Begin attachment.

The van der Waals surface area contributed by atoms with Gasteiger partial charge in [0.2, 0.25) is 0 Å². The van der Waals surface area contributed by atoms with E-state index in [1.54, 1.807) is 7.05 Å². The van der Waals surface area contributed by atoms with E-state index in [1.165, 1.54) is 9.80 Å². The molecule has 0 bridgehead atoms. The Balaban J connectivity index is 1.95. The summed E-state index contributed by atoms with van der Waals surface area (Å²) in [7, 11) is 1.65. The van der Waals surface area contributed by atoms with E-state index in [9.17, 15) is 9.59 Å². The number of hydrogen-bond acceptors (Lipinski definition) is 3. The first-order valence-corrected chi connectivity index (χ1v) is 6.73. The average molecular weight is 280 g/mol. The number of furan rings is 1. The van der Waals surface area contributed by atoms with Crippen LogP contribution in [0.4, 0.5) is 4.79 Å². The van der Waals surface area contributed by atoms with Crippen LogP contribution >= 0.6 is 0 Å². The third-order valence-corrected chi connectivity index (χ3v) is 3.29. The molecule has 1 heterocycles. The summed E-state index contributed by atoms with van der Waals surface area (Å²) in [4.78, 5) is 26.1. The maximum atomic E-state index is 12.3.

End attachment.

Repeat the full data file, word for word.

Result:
The van der Waals surface area contributed by atoms with Gasteiger partial charge in [0.2, 0.25) is 0 Å². The van der Waals surface area contributed by atoms with E-state index in [1.54, 1.807) is 7.05 Å². The van der Waals surface area contributed by atoms with E-state index in [1.165, 1.54) is 9.80 Å². The molecule has 0 bridgehead atoms. The Balaban J connectivity index is 1.95. The summed E-state index contributed by atoms with van der Waals surface area (Å²) in [7, 11) is 1.65. The van der Waals surface area contributed by atoms with E-state index in [9.17, 15) is 9.59 Å². The number of hydrogen-bond acceptors (Lipinski definition) is 3. The first-order valence-corrected chi connectivity index (χ1v) is 6.73. The average molecular weight is 280 g/mol. The number of furan rings is 1. The van der Waals surface area contributed by atoms with Crippen LogP contribution in [0.4, 0.5) is 4.79 Å². The van der Waals surface area contributed by atoms with Crippen LogP contribution >= 0.6 is 0 Å². The third-order valence-corrected chi connectivity index (χ3v) is 3.29. The molecule has 1 heterocycles. The summed E-state index contributed by atoms with van der Waals surface area (Å²) in [4.78, 5) is 26.1. The maximum atomic E-state index is 12.3.